Retail Strategy: Scaling with Purposehttps://consultasg.com/wp-content/uploads/2022/08/homedepotcover.jpg1440428ASGASG//consultasg.com/wp-content/uploads/2021/09/asg_195_WIP-web.png
Scaling: do it right and you win market share and brand equity; do it wrong and waste an enormous amount of resources and damage the brand. With such high stakes, it certainly would be nice to have a manual for this sort of thing. In the absence of a singular “right way” to scale, the retail strategy must come from the top.
As brands develop strategies for deliberate scaling, it is up to leaders to provide the vision and support to the scaling team. The strategy needs to be a living, breathing, evolving approach that is flexible enough to change in response to consumers and other industry shifts. Scaling is not – as evidenced by the struggles some brands have had with their approach – a one-and-done process.
Test, Learn, Adjust
Purposeful, deliberate scaling doesn’t just happen. It is the result of testing different markets, then adjusting the assortment, product mix, and operations based on what is learned. This method of expansion allows for customization without sacrificing brand integrity.
An openness to testing can lead to major successes and revelations. Home Depot has successfully and strategically scaled thanks to the leadership of its new CEO, Edward Decker. Decker has authorized testing of different store formats and different types of real estate to learn what works and how to scale effectively. His thoughtful approach has resulted in Home Depot being identified by Seeking Alpha as a “top-notch dividend growth idea.”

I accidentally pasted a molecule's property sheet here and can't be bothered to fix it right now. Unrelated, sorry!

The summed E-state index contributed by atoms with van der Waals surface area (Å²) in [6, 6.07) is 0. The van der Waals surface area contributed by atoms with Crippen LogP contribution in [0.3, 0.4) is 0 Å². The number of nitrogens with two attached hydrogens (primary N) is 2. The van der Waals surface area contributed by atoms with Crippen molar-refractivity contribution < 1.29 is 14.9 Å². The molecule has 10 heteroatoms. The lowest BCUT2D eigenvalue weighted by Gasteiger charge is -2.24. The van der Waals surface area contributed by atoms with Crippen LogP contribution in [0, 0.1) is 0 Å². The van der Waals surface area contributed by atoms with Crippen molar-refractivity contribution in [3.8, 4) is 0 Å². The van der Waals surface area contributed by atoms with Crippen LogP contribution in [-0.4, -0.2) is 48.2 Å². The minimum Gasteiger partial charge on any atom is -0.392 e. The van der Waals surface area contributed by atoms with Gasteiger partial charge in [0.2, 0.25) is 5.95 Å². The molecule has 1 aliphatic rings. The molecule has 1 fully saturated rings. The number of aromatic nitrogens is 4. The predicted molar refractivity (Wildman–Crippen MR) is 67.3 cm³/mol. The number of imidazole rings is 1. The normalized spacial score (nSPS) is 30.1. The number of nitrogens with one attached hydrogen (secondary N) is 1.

As we continue to explore retail strategy, it’s remarkable that no matter how much the retail industry changes, the need for strong leadership never does. Strong retail leadership is essential in developing a strategic approach to scaling a brand.
Take Smart Risks
The biggest lesson from Decker’s approach is that it includes implicit permission to fail. Experiment results are not guaranteed, so there must be an overarching message from retail leaders that it’s ok to test an idea, even if it doesn’t work out. Testing ideas allows retailers to see fallacies; sometimes, the outcome is far different than expected. That must be ok.
Deliberate scaling requires strong leaders who have a big vision for the brand—and can listen. Leaders who listen—to their teams, to their customers, to their colleagues—bring a level of open-mindedness about how, where, and when to enter a market. That open-minded approach lets them find the magic of retail; opening new locations comes with a variety of unanticipated challenges.
The Dos & Don’ts of Strategic Scaling
As we examine what works in today’s retail industry, there are good examples of what brands should do to scale deliberately, and examples of scaling fails that occur because of haphazard approaches.
Vineyard Vines is a great case study of what brands can do to scale successfully. The leadership at Vineyard Vines is critical to its success. Brothers Shep and Ian Murray are hands-on founders, ensuring that when consumers walk into a store, they feel the EDSFTG (“Every Day Should Feel This Good”) lifestyle their brand embodies. The brothers have a clear vision of success for their brand, know exactly what their brand stands for and how to communicate it, and have a detailed understanding of their customer base.